Little Sophie and Lanky Flop (Kleine Sofie en Lange Wapper ) is a Dutch children's book, written in 1984 by Els Pelgrom and illustrated by Thé Tjong-Khing. The book has won a lot of awards, and has been published in about a dozen languages, including English.Sophie is a curious young girl. She's heavily implied to be dying of cancer, and spends her days in bed, bored out of her mind. One night, her cat Terror and her dolls (Lanky Flop, Mr. Bear, and Arabella, among others) come alive in front of her eyes to stage a theatre play. Sophie is excited at the idea, and begs for a chance to join in. The cat and the dolls are reluctant — but they decide to let her be part of the play, if she's so keen on finding out what's "for sale in life". Before she knows it, Sophie is drawn into the world of Terror's story, which suddenly seems frighteningly real. Being a Dutch author, Pelgrom pulls absolutely no punches. Sophie is quickly shown extreme poverty, death, sex, betrayal and decadence — everything life is all about.
This book contains examples of:
- Adults Are Useless: No one can really answer Sophie's questions, and when they can, they're too jaded by the horrors of life to really help her.
- Amusement Park of Doom: Although it's more of a traditional village fair.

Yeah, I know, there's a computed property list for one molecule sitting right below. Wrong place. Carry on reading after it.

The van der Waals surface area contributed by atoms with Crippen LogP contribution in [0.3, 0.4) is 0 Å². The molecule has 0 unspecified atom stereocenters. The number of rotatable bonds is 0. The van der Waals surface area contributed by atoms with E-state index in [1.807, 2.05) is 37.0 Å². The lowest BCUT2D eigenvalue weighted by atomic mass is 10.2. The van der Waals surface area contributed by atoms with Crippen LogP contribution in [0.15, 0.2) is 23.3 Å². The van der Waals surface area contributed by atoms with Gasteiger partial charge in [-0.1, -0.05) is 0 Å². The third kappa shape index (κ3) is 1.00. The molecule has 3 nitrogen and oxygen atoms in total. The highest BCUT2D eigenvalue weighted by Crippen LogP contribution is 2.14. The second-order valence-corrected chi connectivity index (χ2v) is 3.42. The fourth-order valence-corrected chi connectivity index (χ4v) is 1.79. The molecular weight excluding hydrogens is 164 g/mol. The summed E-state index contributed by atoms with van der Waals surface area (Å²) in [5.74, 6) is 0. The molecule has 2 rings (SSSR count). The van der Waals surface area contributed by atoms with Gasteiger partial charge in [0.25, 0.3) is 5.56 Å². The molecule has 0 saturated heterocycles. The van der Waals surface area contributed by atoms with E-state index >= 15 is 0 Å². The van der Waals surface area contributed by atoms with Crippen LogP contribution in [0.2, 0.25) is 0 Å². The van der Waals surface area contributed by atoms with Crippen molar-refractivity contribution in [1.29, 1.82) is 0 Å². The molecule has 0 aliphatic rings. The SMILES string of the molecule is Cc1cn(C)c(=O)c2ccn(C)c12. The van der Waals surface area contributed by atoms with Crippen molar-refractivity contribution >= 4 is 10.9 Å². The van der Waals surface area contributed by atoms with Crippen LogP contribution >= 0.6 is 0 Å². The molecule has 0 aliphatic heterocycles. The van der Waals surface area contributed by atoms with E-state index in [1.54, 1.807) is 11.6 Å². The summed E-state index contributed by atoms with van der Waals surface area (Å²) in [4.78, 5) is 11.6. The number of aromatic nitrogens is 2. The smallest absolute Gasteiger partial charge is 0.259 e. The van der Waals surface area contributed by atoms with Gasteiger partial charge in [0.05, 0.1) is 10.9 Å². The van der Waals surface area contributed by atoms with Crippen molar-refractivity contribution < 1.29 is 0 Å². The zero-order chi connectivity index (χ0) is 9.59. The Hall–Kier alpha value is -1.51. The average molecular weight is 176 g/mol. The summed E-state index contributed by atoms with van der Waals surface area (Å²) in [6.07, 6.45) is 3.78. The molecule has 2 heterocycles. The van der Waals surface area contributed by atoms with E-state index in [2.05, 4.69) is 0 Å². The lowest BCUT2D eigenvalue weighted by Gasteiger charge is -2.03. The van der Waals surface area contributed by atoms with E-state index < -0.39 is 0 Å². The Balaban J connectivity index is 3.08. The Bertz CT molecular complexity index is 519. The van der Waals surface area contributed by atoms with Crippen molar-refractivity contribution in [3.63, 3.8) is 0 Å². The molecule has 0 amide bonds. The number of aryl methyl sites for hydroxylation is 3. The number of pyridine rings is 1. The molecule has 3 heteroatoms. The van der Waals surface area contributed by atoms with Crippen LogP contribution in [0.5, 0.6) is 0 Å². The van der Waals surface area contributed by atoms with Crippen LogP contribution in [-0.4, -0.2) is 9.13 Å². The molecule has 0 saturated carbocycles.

- Bittersweet Ending
- Break the Cutie
- Children Are Innocent: Sophie? Yes. The target audience? Not so much.
- Constantly Curious: Sophie.
- Cool Old Guy: Bear can be this.
- Disproportionate Retribution: Discussed. Given a wish, Sophie asks for a nice warm coat for Lanky Flop. She isn't told until later that she's supposed to give something in return - her long, gorgeous hair. That way, the universe balances out... supposedly.
- Here We Go Again
- Jumping Out of a Cake: Arabella. Naked.
- Friends with Benefits: Lanky Flop and Arabella.
- Innocent Inaccurate: If it's cancer Sophie is dying of, her losing her hair in the fantasy world makes a lot of sense.
- Orphanage of Love: Sophie briefly lives in one.
- Rage Against the Author: Sophie gets mad at Terror when it turns out his play involves people dying. His response? That's just life.
- Woman in White: Sophie.